App Downloads Are A False MetricJoe McCann
As a voracious reader and consumer of data and infographics, I've come across a growing trend that many companies, agencies and developers are using to measure the growth or impact that an app may have and they measure that by aggregate app downloads. This is fool's gold. Usage is ultimately what matters.
Why Downloads Don't Matter
"App fatigue", is a phrase I use to describe a user's condition of being overwhelmed with too many apps on their devices. In a nutshell, people download loads of apps; yet eventually, be it weekly, monthly or sporadically, they end up at some point culling their phone's "desktop" of apps by removing them altogether. Many times it is because they don't use them but also, apps take up space on the device's hard drive and that space is extremely precious to the device owner, so naturally, users remove the ones that are not worthy of a spot.
If an app has been downloaded by a user, that app's individual download will be added to the ever growing download tally for that app. However if the app has been deleted by the user, its deletion is certainly not removed from the aggregate download total.
This one way street leads to a false sense of success when the app downloads' tally continues to climb.
Billions and Billions Served
Years ago, McDonald's ($MCD) began leveraging this concept of an aggregte consumer metric of total "downloads" whereas "downloads" were the number of customers whom had purchased food from McDonald's. In this case, the aggregate total makes complete sense -- upon purchase of your Big Mac, you are highly unlikely to well, return or delete or remove your purchase.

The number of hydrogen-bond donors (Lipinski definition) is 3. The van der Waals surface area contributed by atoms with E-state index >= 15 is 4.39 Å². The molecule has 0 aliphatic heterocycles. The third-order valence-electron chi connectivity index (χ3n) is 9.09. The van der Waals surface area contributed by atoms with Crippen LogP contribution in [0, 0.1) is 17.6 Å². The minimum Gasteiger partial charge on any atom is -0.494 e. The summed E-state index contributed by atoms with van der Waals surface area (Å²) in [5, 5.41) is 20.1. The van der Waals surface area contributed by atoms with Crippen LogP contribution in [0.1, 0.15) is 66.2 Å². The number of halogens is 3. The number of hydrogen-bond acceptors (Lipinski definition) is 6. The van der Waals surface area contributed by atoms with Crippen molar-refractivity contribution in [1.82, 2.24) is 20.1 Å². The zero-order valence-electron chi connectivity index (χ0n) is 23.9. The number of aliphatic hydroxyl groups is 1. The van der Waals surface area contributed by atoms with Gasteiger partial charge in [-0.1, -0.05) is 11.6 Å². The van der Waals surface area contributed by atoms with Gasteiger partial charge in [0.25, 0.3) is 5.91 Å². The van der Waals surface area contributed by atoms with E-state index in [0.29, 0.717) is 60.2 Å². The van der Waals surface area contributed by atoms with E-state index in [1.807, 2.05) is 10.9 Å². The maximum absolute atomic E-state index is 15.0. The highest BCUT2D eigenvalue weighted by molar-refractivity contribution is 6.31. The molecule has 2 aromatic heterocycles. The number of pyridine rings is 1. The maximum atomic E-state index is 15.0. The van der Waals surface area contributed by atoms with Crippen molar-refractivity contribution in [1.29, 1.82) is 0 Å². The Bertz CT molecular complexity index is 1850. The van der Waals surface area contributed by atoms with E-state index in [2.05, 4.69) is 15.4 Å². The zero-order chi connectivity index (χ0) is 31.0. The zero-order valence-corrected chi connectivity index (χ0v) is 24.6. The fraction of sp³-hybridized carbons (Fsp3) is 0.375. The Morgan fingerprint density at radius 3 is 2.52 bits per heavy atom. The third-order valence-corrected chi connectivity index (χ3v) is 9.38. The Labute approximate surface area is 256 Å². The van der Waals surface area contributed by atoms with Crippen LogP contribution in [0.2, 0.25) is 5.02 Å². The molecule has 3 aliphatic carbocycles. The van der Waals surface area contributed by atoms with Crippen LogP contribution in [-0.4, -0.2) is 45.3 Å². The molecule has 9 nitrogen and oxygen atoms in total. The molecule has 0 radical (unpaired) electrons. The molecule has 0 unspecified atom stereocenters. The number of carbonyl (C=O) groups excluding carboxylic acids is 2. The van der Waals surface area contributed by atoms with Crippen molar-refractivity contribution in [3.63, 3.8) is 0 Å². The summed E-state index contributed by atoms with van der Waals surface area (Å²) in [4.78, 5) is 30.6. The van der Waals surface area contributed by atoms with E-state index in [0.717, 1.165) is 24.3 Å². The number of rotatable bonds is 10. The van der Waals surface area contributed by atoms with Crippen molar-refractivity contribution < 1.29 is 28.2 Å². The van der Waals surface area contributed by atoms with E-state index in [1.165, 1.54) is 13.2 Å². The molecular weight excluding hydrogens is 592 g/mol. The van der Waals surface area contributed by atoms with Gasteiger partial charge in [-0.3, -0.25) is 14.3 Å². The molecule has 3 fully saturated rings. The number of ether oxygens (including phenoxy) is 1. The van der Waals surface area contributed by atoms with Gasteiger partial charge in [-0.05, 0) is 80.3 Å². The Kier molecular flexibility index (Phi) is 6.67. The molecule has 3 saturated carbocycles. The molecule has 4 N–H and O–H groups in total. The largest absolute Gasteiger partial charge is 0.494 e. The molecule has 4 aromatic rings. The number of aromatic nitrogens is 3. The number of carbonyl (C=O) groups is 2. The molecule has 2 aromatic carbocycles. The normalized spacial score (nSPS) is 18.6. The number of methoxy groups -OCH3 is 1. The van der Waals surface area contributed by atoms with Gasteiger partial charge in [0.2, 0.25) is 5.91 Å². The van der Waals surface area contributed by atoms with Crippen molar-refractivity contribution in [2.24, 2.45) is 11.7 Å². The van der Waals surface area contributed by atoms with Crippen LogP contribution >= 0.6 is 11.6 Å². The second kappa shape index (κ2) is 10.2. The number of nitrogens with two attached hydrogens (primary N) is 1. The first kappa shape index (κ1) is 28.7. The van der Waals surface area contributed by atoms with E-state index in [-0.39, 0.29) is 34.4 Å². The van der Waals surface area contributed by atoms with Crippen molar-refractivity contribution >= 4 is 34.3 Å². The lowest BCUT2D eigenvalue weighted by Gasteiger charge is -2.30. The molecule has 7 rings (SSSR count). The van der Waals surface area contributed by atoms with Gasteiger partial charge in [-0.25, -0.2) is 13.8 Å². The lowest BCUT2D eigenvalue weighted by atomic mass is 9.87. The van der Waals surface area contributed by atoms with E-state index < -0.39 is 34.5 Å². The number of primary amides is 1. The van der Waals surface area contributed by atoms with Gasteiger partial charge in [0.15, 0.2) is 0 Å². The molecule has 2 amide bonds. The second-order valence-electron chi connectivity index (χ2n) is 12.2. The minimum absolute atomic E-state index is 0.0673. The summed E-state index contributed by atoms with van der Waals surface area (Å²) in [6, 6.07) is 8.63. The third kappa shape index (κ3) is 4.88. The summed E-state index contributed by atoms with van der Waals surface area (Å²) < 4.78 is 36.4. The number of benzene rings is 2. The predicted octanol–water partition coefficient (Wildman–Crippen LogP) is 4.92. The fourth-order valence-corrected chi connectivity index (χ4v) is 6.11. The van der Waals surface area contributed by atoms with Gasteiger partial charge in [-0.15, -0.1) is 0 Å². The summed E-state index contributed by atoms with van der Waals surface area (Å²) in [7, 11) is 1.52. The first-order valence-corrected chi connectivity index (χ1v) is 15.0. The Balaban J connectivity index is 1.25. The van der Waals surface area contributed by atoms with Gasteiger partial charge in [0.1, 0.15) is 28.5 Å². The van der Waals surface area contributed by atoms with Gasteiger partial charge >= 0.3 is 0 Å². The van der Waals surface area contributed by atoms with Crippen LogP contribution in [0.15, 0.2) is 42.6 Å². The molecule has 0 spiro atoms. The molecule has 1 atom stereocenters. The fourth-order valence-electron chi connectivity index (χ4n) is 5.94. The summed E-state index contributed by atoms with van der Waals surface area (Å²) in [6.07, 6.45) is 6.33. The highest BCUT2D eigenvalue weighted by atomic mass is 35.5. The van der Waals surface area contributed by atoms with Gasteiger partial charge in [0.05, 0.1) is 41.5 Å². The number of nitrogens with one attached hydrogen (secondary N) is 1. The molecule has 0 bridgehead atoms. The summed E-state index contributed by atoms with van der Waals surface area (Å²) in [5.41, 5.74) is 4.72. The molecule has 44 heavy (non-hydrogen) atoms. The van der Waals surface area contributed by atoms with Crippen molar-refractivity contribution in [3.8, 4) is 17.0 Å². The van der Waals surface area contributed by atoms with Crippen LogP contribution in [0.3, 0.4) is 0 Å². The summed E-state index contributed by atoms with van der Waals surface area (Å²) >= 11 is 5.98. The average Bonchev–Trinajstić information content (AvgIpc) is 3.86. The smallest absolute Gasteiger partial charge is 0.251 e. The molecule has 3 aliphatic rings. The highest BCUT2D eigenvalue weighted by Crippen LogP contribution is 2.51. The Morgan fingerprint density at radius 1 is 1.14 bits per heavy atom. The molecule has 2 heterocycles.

The aggregate total leads to big numbers which consumers typically associate with success or at least find it note-worthy and/or interesting. This marketing gimmick has worked for decades and of course has been exacerbated in the mobile industry by companies like Apple ($AAPL) and Google ($GOOG).
There's an App For That
Recall the "there's an app for that" marketing campaign Apple so successfully launched. "We have hundreds of thousands of apps, if not millions of apps", they proclaim. And certainly, Google would need to follow suit to play catch-up and stay abreast of other platforms. Well, that time has come. Google Play recently tied the App Store in total number of apps available so this metric is soon to be table stakes for consumers -- the availability of loads of apps is just part of having a smartphone (something Windows Phone 8 is currently struggling with).
However, therein lies the rub. The more apps that are available to consumers, the more users will download overall. Which in turn means the more users will be forced to remove unused apps or apps that are taking up space (app fatigue). Even though the total number of minutes a day users are using apps is increasing (see below) there are only so many minutes a day in total so an increase in the total number of apps available to them makes it even more difficult for your app to capture their attention.
The Truth: Usage Matters
The reality is the majority of apps downloaded do not end up staying on people's devices long term. How bad is it? According to Flurry Analytics, an app has about a one in twenty chance of being used 6 months after it is initially downloaded and installed (6% to be exact).
The focus for app developers, brands, businesses, startups and the like should be focusing on the what instead of the how when it comes to app development. What will keep users coming back? What are examples of apps that people use everyday and why? Discoverability of apps is still a problem including the cumbersome experience of trying to "share" an app with someone else (it is non-trivial to send them a link to an app), but these are solvable problems. Compelling content, utility, entertainment and a solid omnichannel experience will keep users from dropping your app from their collection.